[Note 3] The passage of time after the blow was struck, during which the victim lay bleeding and the defendant did not summon help, is not, as argued by the Commonwealth, relevant to the issue of provocation as some kind of cooling off period, thus removing the provocation issue from consideration at the plea. The question is whether the defendant had time to cool off between the incident of provocation and the striking of the blow. His conduct following the blow is not relevant to the issue of provocation. See Commonwealth v. Blaikie, 375 Mass. 601 , 605 (1978).
[Note 4] In his affidavit in support of his motion to withdraw his plea, the defendant stated as follows: "My attorney never explained the concept of 'malice' or 'malice aforethought' to me. I did know that a killing committed in the heat of passion could change it from murder to manslaughter, but I did not discuss this as a defense in my case with my attorney, and we did not discuss adequate or reasonable provocation. We never sat down and discussed the manslaughter defense. My attorney was concerned that because of the claim that it took a long time for [the victim] to die and her suffering that I might be found guilty of first degree murder. I did not understand the nature of murder versus the provocation defense to murder." These facts do not show that he was adequately informed or aware of the issue of provocation as it applied in this case.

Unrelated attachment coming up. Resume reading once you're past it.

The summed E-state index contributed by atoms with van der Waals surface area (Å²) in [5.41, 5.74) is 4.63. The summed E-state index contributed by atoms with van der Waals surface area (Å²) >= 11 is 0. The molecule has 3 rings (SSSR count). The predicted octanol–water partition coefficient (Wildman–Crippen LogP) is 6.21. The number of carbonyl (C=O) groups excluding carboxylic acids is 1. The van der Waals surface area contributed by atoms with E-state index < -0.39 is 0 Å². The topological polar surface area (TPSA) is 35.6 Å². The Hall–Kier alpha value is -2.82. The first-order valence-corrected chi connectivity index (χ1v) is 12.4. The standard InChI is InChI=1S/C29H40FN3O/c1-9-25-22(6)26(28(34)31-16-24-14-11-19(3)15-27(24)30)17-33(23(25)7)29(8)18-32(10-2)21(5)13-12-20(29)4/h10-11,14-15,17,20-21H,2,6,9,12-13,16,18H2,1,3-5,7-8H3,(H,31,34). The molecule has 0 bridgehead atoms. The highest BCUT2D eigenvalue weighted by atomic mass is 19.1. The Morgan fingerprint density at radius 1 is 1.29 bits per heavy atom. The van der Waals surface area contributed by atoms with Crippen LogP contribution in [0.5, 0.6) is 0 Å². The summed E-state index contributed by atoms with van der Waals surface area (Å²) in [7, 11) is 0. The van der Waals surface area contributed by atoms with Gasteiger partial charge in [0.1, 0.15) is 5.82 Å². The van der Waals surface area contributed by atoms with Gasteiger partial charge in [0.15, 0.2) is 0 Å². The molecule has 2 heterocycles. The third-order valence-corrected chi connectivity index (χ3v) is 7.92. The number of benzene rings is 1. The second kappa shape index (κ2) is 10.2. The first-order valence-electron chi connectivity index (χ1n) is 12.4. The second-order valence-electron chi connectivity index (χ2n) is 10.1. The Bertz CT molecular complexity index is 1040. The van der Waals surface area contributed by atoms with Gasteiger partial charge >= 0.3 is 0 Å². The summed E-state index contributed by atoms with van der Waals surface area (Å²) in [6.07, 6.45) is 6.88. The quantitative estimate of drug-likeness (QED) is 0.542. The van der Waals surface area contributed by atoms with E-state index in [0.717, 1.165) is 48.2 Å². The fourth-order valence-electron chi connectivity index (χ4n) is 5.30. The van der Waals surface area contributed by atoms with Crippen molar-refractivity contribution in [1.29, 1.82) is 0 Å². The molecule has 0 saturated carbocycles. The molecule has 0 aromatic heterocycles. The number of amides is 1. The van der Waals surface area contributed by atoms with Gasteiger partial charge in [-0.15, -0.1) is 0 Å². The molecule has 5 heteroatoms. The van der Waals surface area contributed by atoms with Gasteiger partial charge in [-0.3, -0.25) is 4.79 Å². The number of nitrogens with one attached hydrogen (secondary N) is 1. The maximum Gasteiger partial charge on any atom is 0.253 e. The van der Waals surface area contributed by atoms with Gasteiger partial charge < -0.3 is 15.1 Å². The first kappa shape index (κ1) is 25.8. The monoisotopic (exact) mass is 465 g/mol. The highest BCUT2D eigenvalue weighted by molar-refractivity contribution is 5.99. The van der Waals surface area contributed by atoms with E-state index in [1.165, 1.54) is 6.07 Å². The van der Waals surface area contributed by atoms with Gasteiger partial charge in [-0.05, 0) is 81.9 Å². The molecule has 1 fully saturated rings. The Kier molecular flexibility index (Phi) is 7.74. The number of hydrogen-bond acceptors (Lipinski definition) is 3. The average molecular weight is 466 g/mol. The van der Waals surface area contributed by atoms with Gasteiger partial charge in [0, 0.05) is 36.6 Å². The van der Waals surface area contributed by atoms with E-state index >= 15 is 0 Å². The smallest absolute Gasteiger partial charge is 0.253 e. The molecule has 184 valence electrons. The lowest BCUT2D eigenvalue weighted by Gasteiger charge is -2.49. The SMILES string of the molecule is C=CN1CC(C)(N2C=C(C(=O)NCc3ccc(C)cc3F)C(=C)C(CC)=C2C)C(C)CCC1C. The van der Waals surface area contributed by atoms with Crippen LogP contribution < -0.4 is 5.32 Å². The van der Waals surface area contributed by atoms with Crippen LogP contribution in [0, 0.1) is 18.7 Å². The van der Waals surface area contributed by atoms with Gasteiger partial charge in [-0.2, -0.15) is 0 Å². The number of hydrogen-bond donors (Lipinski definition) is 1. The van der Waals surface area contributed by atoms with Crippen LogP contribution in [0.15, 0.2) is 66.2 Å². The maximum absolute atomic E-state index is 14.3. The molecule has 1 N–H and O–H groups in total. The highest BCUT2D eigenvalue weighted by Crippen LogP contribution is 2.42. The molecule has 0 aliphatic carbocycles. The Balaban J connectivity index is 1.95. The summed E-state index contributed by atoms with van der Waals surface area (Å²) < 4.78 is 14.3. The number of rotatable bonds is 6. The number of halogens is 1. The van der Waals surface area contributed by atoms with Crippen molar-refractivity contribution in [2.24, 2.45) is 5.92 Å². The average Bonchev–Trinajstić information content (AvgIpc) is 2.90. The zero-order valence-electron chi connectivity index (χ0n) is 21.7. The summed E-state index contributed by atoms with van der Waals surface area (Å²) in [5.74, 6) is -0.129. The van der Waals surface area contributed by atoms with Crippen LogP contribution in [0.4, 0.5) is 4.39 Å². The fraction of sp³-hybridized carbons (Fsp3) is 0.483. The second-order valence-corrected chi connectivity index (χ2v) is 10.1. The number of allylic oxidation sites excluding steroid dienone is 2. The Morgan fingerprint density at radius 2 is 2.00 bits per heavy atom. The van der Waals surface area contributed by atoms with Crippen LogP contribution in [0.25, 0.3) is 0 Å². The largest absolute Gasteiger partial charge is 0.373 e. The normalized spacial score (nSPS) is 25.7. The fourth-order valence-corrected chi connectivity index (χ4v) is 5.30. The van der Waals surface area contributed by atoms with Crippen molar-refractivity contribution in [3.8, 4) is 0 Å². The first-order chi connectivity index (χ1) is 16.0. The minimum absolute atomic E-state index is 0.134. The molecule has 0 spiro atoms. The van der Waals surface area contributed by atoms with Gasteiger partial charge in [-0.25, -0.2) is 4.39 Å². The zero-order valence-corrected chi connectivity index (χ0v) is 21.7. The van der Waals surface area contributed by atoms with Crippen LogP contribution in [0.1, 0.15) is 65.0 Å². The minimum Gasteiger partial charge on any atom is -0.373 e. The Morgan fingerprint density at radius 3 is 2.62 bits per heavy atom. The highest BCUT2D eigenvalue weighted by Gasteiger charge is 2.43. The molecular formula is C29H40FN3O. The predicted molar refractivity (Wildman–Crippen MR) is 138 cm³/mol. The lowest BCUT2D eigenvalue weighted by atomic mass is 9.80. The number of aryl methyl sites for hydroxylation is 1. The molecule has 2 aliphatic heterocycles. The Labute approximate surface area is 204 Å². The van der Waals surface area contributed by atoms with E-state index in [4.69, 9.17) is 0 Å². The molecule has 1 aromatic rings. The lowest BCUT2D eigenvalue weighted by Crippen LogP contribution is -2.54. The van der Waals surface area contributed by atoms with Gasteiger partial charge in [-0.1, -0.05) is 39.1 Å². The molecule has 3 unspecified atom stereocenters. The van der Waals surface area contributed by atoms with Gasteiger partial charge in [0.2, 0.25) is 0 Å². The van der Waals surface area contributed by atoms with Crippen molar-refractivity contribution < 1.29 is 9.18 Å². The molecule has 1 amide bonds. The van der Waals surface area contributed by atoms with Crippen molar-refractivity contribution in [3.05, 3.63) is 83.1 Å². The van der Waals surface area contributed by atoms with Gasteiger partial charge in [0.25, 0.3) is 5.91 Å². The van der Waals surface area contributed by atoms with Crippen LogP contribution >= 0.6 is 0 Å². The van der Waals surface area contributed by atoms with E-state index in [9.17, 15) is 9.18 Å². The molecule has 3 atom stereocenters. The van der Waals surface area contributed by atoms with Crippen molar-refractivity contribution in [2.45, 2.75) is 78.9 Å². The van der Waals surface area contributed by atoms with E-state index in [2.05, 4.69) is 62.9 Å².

[Note 5] As stated above, since malice is an element of murder and since adequate and reasonable provocation negates the element of malice, the Commonwealth's burden to prove malice translates into a burden to prove that the defendant did not act on reasonable and adequate provocation where the facts fairly raise the provocation issue. See Commonwealth v. Whitman, 430 Mass. at 751-752. Contrast Commonwealth v. Begin, 394 Mass. 192 , 198 (1985) (facts adopted at plea hearing did not raise issue of provocation).
Although the better practice is to ascertain that the defendant is aware that he is waiving "defenses" by pleading guilty, see, e.g., United States v. Frye, 738 F.2d 196, 199 (7th Cir. 1984); United States v. Alvarez-Del Prado, 222 F.3d 12, 16 (1st Cir. 2000); Smith, Criminal Practice and Procedure § 1246 (2d ed. 1983 & Supp. 2004), we do not comment on the need to ascertain that the defendant is aware of and is waiving his right to raise all possible defenses in order to make his plea "knowing." Furthermore, we do not regard the issue of provocation as a "defense" in the context of this case. When we have characterized provocation as a defense to murder it has been in the context of correcting the pre-Acevedo notion that provocation is an element of manslaughter. See Commonwealth v. Acevedo, 427 Mass. 714 (1998); Commonwealth v. Gilmore, 59 Mass. App. Ct. 231 , 237 (2003).
We note further that, in seeking to withdraw his guilty plea, the defendant did not need to show that the omissions in the plea colloquy were material to his decision to plead guilty. See Commonwealth v. Correa, 43 Mass. App. Ct. 714 , 718-719 (1997) (absent showing of materiality, a plea may be considered voluntary and intelligent notwithstanding failure to inform a defendant of "intra-trial" rights, e.g., the right to confront witnesses and the privilege against self-incrimination; no such showing of materiality is required as to the failure to ascertain the defendant's knowledge of the elements of the charges against him). In the instant matter, the right of the defendant to require that the Commonwealth prove malice is not an intra-trial right.
[Note 6] We need not address the defendant's additional claim of ineffective assistance of counsel.